In this case, my different scenes are really quite simple: Arriving at the river to fish, walking to the fishing spot, setting up a small day camp, fishing, heading back after fishing, and processing the fish later on. Though this may seem like an obvious progression, it is important to think it through so that you make sure you get enough video of each of the steps to cut together into a final video. We’ll talk more about how to plan this even further when we talk about “shot lists” and how to create a visual plan to ensure you end up with enough variety, as well as the types of shots you should get.
When you set about filling in some of the story elements alongside your scenes, it’s not necessary to put words in their mouth or anticipate what you think they’ll say. What you’re really doing here is just organizing themes for your interview topics. You may find after your interview that whole other things came out, that may even be better than your initial ideas. You’ll find with time that what you didn’t expect is the best stuff that comes out of an interview. But, hoping for unexpected gold is not an excuse for poor planning.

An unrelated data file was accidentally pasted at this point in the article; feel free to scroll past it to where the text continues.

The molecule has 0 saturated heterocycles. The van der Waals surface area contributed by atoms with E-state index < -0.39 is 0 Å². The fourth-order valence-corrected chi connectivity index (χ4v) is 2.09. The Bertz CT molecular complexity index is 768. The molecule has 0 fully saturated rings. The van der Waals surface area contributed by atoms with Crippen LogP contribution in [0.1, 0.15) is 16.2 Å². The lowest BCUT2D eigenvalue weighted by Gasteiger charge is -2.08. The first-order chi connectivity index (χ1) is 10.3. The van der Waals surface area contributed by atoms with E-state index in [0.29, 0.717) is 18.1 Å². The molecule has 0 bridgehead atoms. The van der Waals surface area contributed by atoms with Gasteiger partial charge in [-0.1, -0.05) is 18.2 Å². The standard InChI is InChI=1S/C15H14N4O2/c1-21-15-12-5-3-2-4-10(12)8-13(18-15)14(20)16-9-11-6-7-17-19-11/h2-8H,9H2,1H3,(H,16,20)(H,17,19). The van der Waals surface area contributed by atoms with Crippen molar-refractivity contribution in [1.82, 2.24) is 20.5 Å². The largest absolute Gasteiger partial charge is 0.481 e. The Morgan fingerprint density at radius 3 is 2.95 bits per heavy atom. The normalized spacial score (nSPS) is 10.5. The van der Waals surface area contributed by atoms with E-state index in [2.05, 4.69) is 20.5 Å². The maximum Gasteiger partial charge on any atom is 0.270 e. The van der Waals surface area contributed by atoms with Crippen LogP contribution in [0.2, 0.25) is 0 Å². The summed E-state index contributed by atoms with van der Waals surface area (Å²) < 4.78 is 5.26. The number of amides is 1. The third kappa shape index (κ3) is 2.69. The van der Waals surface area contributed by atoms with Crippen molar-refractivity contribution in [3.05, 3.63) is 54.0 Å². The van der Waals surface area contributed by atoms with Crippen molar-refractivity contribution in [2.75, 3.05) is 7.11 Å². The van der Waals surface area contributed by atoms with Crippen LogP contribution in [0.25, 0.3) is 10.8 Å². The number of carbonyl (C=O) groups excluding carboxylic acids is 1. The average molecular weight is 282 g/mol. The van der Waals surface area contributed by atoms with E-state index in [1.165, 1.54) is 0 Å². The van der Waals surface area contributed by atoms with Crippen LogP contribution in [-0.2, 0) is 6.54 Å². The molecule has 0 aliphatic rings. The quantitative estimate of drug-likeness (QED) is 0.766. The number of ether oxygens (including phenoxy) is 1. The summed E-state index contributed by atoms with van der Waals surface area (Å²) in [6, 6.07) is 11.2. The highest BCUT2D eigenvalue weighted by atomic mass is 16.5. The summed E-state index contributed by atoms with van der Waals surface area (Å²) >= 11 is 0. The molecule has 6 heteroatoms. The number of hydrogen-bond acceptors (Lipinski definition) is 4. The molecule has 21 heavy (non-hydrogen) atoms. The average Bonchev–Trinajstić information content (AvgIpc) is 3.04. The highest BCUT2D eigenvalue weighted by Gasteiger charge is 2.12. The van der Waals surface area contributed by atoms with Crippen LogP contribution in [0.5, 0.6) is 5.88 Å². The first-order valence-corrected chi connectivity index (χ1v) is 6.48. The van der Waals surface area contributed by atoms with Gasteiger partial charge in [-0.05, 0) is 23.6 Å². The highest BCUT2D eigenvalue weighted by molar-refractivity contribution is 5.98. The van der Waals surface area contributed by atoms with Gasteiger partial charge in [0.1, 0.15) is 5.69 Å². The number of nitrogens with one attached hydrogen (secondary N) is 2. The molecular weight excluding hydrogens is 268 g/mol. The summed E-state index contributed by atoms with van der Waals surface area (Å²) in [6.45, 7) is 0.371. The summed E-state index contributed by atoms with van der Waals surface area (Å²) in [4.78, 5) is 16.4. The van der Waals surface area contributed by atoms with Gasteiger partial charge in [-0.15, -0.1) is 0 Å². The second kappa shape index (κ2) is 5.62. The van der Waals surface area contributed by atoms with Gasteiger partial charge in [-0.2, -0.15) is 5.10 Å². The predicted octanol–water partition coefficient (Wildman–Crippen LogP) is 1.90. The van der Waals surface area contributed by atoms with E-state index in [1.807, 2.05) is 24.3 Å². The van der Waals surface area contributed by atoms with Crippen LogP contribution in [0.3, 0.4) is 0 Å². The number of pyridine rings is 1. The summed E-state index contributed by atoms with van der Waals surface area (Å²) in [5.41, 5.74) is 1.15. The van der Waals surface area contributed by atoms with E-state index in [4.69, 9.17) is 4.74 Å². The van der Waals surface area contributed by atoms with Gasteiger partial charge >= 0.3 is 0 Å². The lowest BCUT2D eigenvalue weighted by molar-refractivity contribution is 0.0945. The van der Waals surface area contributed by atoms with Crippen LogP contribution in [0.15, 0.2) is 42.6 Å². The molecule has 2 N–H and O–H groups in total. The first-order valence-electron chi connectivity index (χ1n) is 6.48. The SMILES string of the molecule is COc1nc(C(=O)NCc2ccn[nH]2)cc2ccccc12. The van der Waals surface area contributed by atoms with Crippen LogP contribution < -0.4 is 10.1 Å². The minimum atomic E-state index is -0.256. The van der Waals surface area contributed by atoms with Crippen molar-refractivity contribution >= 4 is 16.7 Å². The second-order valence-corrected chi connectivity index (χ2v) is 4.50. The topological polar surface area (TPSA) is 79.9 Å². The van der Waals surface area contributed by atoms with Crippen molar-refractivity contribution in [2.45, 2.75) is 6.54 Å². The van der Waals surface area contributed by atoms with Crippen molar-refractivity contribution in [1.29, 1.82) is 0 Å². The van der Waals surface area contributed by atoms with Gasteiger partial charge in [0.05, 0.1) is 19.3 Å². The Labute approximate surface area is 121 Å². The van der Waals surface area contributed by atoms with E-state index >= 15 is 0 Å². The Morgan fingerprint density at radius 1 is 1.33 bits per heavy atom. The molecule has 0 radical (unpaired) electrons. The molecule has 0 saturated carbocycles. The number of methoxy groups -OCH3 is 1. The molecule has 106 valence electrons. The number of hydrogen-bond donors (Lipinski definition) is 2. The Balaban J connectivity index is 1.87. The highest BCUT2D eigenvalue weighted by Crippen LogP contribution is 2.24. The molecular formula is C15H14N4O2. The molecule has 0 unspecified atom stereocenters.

Where Did I Screw Up?
If I were making this documentary today, I would absolutely push myself to capture more scenes – especially with an eye for variety. Some ideas for that might be: cooking together as a family; having a meal of fish at home; playing with the kids in the home environment; the fisherman at his regular 9-5 job; interacting more with mom/grandma or spouse; fisherman doing another activity in the urban environment like shopping.
There are a lot of pieces to this story that I don’t have visuals for – the fisherman talks about learning about his heritage, his time serving in the marines, the difference between gathering foods and going to the grocery store. If I had done a better job of initial planning on this shoot, I could have planned to include some scenes that would better fit those storylines.